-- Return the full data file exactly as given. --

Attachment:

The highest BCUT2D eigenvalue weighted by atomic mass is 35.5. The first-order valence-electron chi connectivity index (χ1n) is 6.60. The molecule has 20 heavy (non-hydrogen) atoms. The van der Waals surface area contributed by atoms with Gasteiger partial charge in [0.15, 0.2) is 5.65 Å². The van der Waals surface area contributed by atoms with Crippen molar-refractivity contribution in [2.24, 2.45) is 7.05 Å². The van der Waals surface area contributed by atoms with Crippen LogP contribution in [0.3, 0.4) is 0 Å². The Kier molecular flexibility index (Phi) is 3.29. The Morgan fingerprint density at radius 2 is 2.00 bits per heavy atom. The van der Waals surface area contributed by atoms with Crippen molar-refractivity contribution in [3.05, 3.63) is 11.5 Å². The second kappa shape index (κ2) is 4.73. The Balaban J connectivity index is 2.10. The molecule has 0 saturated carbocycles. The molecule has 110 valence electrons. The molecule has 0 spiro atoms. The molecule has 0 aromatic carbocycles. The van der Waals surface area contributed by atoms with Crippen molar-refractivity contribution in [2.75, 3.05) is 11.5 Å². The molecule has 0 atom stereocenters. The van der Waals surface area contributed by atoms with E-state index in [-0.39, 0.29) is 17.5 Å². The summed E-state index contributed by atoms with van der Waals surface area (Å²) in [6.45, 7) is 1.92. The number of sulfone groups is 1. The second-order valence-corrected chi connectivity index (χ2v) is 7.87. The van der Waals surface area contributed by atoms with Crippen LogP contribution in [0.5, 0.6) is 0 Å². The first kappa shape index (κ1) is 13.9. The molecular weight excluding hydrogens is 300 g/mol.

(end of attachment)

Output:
The highest BCUT2D eigenvalue weighted by atomic mass is 35.5. The first-order valence-electron chi connectivity index (χ1n) is 6.60. The molecule has 20 heavy (non-hydrogen) atoms. The van der Waals surface area contributed by atoms with Gasteiger partial charge in [0.15, 0.2) is 5.65 Å². The van der Waals surface area contributed by atoms with Crippen molar-refractivity contribution in [2.24, 2.45) is 7.05 Å². The van der Waals surface area contributed by atoms with Crippen LogP contribution in [0.3, 0.4) is 0 Å². The Kier molecular flexibility index (Phi) is 3.29. The Morgan fingerprint density at radius 2 is 2.00 bits per heavy atom. The van der Waals surface area contributed by atoms with Crippen molar-refractivity contribution in [3.05, 3.63) is 11.5 Å². The second kappa shape index (κ2) is 4.73. The Balaban J connectivity index is 2.10. The molecule has 0 saturated carbocycles. The molecule has 110 valence electrons. The molecule has 0 spiro atoms. The molecule has 0 aromatic carbocycles. The van der Waals surface area contributed by atoms with Crippen molar-refractivity contribution in [2.75, 3.05) is 11.5 Å². The molecule has 0 atom stereocenters. The van der Waals surface area contributed by atoms with E-state index in [-0.39, 0.29) is 17.5 Å². The summed E-state index contributed by atoms with van der Waals surface area (Å²) in [6.45, 7) is 1.92. The number of sulfone groups is 1. The second-order valence-corrected chi connectivity index (χ2v) is 7.87. The van der Waals surface area contributed by atoms with Crippen LogP contribution in [0.5, 0.6) is 0 Å². The first kappa shape index (κ1) is 13.9. The molecular weight excluding hydrogens is 300 g/mol.